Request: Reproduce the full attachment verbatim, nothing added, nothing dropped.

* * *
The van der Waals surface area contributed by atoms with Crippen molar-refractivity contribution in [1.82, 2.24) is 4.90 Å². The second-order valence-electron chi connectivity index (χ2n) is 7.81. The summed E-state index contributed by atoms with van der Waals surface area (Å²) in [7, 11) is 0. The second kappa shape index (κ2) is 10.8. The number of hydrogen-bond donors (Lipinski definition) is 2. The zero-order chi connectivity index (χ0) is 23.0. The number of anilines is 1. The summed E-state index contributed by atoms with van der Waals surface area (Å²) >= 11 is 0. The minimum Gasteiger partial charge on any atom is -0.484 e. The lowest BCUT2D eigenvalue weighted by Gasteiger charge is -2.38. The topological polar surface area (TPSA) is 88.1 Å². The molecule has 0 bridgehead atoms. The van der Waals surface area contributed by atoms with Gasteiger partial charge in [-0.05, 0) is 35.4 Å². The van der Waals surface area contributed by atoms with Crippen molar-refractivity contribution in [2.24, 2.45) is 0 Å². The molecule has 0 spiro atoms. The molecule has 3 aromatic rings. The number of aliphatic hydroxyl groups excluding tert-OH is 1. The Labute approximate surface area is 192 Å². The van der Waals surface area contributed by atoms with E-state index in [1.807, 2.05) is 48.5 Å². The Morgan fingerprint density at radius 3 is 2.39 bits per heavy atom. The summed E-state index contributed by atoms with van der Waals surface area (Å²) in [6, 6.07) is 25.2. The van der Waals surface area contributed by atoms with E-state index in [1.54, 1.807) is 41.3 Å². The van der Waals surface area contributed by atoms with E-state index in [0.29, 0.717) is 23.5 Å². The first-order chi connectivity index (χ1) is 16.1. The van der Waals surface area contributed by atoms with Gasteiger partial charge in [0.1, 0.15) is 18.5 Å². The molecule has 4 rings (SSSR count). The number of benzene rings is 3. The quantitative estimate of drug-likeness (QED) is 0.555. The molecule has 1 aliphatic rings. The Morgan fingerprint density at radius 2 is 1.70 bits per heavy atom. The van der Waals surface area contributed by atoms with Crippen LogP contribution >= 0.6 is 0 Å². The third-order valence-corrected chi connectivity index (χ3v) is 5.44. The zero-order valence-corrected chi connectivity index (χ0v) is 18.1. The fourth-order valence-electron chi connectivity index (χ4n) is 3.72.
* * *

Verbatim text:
The van der Waals surface area contributed by atoms with Crippen molar-refractivity contribution in [1.82, 2.24) is 4.90 Å². The second-order valence-electron chi connectivity index (χ2n) is 7.81. The summed E-state index contributed by atoms with van der Waals surface area (Å²) in [7, 11) is 0. The second kappa shape index (κ2) is 10.8. The number of hydrogen-bond donors (Lipinski definition) is 2. The zero-order chi connectivity index (χ0) is 23.0. The number of anilines is 1. The summed E-state index contributed by atoms with van der Waals surface area (Å²) >= 11 is 0. The minimum Gasteiger partial charge on any atom is -0.484 e. The lowest BCUT2D eigenvalue weighted by Gasteiger charge is -2.38. The topological polar surface area (TPSA) is 88.1 Å². The molecule has 0 bridgehead atoms. The van der Waals surface area contributed by atoms with Gasteiger partial charge in [-0.05, 0) is 35.4 Å². The van der Waals surface area contributed by atoms with Crippen molar-refractivity contribution in [2.24, 2.45) is 0 Å². The molecule has 0 spiro atoms. The molecule has 3 aromatic rings. The number of aliphatic hydroxyl groups excluding tert-OH is 1. The Labute approximate surface area is 192 Å². The van der Waals surface area contributed by atoms with E-state index in [1.807, 2.05) is 48.5 Å². The Morgan fingerprint density at radius 3 is 2.39 bits per heavy atom. The summed E-state index contributed by atoms with van der Waals surface area (Å²) in [6, 6.07) is 25.2. The van der Waals surface area contributed by atoms with E-state index in [1.54, 1.807) is 41.3 Å². The van der Waals surface area contributed by atoms with E-state index in [0.29, 0.717) is 23.5 Å². The first-order chi connectivity index (χ1) is 16.1. The van der Waals surface area contributed by atoms with Gasteiger partial charge in [0.1, 0.15) is 18.5 Å². The molecule has 4 rings (SSSR count). The number of benzene rings is 3. The quantitative estimate of drug-likeness (QED) is 0.555. The molecule has 1 aliphatic rings. The Morgan fingerprint density at radius 2 is 1.70 bits per heavy atom. The van der Waals surface area contributed by atoms with Crippen LogP contribution >= 0.6 is 0 Å². The third-order valence-corrected chi connectivity index (χ3v) is 5.44. The zero-order valence-corrected chi connectivity index (χ0v) is 18.1. The fourth-order valence-electron chi connectivity index (χ4n) is 3.72.